It does seem somewhat counter-intuitive that a service, such as Azure SQL, hosted within a specific location, does not work in the correct date/time formats for that region. When you consider the global scale of the Azure network and the challenges this brings to the fore, the decision to revert to a single time zone for all systems does make sense and provides a level & consistent playing field for developers. One comment I would have is that this particular quirk does not appear to be well signposted for those who are just getting started with the service, an omission that could cause severe business or technical problems in the long term if not correctly detected. What is ultimately most fortuitous is the simple fact that no overly complex coding or client application changes are required to fix this quirk. Which is how all IT matters should be – easy and straightforward to resolve.

When considering whether or not to shift your existing SQL workloads to a single database offering on Azure SQL, one of the major pros is the breadth of capabilities the service can offer when compared with other vendors or in comparison to SQL Server on an Azure Virtual Machine. A list of these may include:

  • High feature parity with the latest on-premise SQL Server offering.
  • Built-in support for Enterprise product features, such as Transparent Database Encryption.
  • Security management features, such as firewalls and (optional) integration with Azure SQL Database Threat Detection for proactive monitoring.
  • Ability to quickly scale a database from a 2GB database with low CPU consumption to a mammoth 4TB database, with a significant pool of CPU/memory resources to match.

It is the last one of these that makes Azure SQL database a particularly good fit for web application deployments that have unpredictable user loads at the time of deployment or, as we have seen previously on the blog, when you are wanting to deploy out a LOB reporting database that houses Dynamics 365 Customer Engagement instance data. Administrators can very straightforwardly scale or downscale a database at any time within the portal or, if you are feeling particularly clever, you can look to implement automatic scaling based on Database Throughput Unit (DTU) consumption. This can aid towards making your query execution times as speedy as possible.

Database scaling, I have found, is very straightforward to get your head around and works like a charm for the most part…except, of course, when you get rather cryptic error messages like the one demonstrated below:

I got this error recently when attempting to scale an S0 5GB database down to Basic 2GB tier. To cut a long story short, I had temporarily scaled up the database to give me increased DTU capacity for a particularly intensive query, and wanted to scale it back to its original pricing tier. You can perhaps understand my confusion about why this error was occurring. After further research and escalation to Microsoft, it turns out that the database was still consuming unused disk space on the platform, thereby violating any size limits imposed by moving to a lower price tier. To resolve the issue, there are some tasks that need to be performed on the database to get it into a “downscale-ready state”. These consist of a series of T-SQL scripts, which I would caution against using if the database is currently in use, due to potential performance impacts. If you have found yourself in the same boat as me and are happy to proceed, the steps involved are as follows:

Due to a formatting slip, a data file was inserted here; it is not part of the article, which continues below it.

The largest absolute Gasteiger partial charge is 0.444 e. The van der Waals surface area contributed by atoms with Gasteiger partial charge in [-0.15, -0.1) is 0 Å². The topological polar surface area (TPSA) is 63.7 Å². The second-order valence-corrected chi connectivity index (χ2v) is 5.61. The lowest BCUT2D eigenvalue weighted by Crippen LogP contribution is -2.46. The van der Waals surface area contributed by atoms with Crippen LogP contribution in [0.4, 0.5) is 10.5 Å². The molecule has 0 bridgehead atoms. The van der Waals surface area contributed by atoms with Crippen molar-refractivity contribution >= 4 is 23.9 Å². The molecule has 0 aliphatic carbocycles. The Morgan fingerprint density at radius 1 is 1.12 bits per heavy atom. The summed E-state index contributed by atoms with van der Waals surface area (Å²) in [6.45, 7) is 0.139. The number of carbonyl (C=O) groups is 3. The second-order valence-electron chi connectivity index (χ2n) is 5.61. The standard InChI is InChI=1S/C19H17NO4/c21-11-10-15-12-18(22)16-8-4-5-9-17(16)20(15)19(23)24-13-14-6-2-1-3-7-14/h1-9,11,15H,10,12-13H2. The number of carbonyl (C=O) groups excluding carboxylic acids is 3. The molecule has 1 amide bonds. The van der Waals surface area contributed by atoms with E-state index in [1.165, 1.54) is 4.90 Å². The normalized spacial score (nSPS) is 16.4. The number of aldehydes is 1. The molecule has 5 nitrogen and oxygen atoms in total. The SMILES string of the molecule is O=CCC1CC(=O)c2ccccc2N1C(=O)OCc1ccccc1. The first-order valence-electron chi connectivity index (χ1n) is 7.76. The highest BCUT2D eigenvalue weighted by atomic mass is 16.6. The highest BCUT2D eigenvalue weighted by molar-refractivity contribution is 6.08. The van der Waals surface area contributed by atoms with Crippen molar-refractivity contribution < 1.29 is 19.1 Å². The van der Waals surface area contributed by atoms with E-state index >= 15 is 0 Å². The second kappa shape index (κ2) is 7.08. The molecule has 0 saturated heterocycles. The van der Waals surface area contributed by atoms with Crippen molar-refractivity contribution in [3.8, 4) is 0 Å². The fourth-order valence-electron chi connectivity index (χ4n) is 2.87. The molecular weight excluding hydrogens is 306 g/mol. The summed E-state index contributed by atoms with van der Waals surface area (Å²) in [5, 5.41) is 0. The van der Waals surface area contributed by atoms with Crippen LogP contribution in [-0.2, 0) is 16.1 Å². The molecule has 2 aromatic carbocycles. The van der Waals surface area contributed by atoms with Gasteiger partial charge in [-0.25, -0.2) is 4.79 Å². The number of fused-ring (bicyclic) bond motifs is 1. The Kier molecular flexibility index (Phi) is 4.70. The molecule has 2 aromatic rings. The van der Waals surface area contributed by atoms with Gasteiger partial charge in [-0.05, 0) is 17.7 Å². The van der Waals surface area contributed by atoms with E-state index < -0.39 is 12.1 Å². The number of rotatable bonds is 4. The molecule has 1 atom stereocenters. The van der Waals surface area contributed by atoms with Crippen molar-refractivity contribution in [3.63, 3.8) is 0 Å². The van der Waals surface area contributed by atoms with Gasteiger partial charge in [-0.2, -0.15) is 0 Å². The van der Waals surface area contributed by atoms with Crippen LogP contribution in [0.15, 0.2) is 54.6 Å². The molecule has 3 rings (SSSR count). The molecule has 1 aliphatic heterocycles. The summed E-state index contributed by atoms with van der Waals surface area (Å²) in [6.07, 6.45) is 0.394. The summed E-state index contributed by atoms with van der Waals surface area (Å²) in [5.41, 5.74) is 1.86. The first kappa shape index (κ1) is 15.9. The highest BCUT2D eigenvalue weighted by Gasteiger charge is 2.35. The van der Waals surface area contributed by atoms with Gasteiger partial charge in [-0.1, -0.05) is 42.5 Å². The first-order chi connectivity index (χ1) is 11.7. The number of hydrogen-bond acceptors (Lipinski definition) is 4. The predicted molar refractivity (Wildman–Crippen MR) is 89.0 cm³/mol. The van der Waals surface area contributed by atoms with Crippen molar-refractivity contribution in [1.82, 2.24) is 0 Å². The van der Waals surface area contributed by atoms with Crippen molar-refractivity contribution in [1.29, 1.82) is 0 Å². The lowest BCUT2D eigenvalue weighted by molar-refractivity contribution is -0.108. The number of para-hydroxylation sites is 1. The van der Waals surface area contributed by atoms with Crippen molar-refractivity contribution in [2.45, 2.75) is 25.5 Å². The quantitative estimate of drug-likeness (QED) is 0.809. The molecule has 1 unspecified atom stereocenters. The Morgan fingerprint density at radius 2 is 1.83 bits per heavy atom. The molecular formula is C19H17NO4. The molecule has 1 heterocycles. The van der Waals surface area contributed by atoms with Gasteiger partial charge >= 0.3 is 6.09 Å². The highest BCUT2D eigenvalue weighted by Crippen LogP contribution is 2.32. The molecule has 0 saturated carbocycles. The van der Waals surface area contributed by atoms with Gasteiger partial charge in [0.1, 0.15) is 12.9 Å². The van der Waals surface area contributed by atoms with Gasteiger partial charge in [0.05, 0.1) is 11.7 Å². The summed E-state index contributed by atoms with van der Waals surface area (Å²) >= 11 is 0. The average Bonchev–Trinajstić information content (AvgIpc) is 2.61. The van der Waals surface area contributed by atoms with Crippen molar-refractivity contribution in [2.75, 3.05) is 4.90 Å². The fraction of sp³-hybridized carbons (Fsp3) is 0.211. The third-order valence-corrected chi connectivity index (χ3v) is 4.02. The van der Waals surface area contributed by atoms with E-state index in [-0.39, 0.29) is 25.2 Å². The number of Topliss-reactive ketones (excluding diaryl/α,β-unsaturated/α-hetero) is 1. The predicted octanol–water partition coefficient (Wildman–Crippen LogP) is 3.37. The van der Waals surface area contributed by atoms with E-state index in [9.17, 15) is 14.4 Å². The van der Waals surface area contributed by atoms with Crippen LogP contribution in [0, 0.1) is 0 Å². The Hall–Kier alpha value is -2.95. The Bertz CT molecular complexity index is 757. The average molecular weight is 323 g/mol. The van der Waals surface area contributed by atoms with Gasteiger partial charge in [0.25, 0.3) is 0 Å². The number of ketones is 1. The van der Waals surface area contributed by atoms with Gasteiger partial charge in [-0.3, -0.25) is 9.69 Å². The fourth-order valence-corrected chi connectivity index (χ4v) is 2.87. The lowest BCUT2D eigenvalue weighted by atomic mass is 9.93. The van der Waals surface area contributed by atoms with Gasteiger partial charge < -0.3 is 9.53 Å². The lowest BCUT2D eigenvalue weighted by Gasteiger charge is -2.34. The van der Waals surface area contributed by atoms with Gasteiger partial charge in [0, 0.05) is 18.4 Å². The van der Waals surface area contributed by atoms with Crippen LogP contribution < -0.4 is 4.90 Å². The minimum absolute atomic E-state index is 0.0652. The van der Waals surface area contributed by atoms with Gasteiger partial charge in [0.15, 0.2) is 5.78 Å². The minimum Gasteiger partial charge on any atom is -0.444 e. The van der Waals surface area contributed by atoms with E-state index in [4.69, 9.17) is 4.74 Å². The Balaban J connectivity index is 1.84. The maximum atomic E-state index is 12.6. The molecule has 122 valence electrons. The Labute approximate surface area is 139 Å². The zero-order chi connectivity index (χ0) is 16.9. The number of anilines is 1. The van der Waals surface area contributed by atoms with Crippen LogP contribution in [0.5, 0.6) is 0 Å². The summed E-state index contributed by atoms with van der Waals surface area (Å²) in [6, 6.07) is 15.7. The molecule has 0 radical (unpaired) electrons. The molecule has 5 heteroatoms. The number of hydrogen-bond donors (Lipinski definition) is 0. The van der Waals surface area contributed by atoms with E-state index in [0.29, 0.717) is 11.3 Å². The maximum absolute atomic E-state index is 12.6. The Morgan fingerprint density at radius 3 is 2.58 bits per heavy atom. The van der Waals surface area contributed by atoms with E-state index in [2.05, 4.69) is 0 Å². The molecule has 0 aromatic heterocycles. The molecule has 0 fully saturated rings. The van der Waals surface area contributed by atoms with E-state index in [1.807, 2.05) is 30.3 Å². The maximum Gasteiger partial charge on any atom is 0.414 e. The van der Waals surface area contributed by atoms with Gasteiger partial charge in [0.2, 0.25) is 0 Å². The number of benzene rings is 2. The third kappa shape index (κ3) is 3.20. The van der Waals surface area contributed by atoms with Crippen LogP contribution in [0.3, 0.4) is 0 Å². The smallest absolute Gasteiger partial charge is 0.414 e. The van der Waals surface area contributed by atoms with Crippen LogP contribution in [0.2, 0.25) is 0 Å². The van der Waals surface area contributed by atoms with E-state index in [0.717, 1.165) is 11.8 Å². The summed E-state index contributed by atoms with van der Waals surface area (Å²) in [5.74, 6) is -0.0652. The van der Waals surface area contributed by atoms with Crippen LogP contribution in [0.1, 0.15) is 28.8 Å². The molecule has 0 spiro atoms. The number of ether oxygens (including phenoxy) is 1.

1. To begin with, the script below will execute the DBCC SHRINKDATABASE command against the database, setting the database file max size to the value specified on the @DesiredFileSize parameter. The script is compiled so as to perform the shrinking in “chunks” based on the value of the @ShrinkChunkSize parameter, which may be useful in managing DTU consumption:
SET NOCOUNT ON

DECLARE @CurrentFileSize INT, @DesiredFileSize INT, @ShrinkChunkSize INT, @ActualSizeMB INT,
		@ErrorIndication INT, @dbFileID INT = 1, @LastSize INT, @SqlCMD NVARCHAR(MAX),
		@msg NVARCHAR(100)

/*Set these values for the current operation, size is in MB*/
SET @DesiredFileSize = 2000  /* filesize is in MB */
SET @ShrinkChunkSize = 50 /* chunk size is in MB */

SELECT @CurrentFileSize = size/128 FROM sysfiles WHERE fileid = @dbFileID

SELECT @ActualSizeMB = (SUM(total_pages) / 128) FROM sys.allocation_units

SET @msg = 'Current File Size: ' + CAST(@CurrentFileSize AS VARCHAR(10)) + 'MB'
RAISERROR(@msg,0,0) WITH NOWAIT

SET  @msg = 'Actual used Size: ' + CAST(@ActualSizeMB AS VARCHAR(10)) + 'MB'
RAISERROR(@msg,0,0) WITH NOWAIT

SET @msg = 'Desired File Size: ' + CAST(@DesiredFileSize AS VARCHAR(10)) + 'MB'
RAISERROR(@msg,0,0) WITH NOWAIT

SET @msg = 'Interation shrink size: ' + CAST(@ShrinkChunkSize AS VARCHAR(10)) + 'MB'